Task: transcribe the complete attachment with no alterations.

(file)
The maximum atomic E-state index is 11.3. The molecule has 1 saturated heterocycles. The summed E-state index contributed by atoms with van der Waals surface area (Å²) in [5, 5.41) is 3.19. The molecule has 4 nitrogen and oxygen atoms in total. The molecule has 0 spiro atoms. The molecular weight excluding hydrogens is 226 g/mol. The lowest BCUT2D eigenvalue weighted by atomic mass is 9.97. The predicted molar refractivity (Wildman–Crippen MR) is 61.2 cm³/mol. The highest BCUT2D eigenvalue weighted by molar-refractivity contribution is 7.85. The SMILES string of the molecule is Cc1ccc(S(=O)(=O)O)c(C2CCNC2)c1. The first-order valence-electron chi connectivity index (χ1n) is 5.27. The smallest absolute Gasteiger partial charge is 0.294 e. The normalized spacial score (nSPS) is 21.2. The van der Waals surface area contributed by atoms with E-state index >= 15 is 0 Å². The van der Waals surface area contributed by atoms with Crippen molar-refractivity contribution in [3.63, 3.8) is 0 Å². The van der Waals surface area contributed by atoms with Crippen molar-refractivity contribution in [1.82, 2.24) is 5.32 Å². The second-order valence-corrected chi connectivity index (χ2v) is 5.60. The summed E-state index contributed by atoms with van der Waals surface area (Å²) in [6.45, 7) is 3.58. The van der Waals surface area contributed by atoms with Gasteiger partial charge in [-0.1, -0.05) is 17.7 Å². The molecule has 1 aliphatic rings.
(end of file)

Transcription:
The maximum atomic E-state index is 11.3. The molecule has 1 saturated heterocycles. The summed E-state index contributed by atoms with van der Waals surface area (Å²) in [5, 5.41) is 3.19. The molecule has 4 nitrogen and oxygen atoms in total. The molecule has 0 spiro atoms. The molecular weight excluding hydrogens is 226 g/mol. The lowest BCUT2D eigenvalue weighted by atomic mass is 9.97. The predicted molar refractivity (Wildman–Crippen MR) is 61.2 cm³/mol. The highest BCUT2D eigenvalue weighted by molar-refractivity contribution is 7.85. The SMILES string of the molecule is Cc1ccc(S(=O)(=O)O)c(C2CCNC2)c1. The first-order valence-electron chi connectivity index (χ1n) is 5.27. The smallest absolute Gasteiger partial charge is 0.294 e. The normalized spacial score (nSPS) is 21.2. The van der Waals surface area contributed by atoms with E-state index >= 15 is 0 Å². The van der Waals surface area contributed by atoms with Crippen molar-refractivity contribution in [3.63, 3.8) is 0 Å². The van der Waals surface area contributed by atoms with Crippen molar-refractivity contribution in [1.82, 2.24) is 5.32 Å². The second-order valence-corrected chi connectivity index (χ2v) is 5.60. The summed E-state index contributed by atoms with van der Waals surface area (Å²) in [6.45, 7) is 3.58. The van der Waals surface area contributed by atoms with Gasteiger partial charge in [-0.1, -0.05) is 17.7 Å². The molecule has 1 aliphatic rings.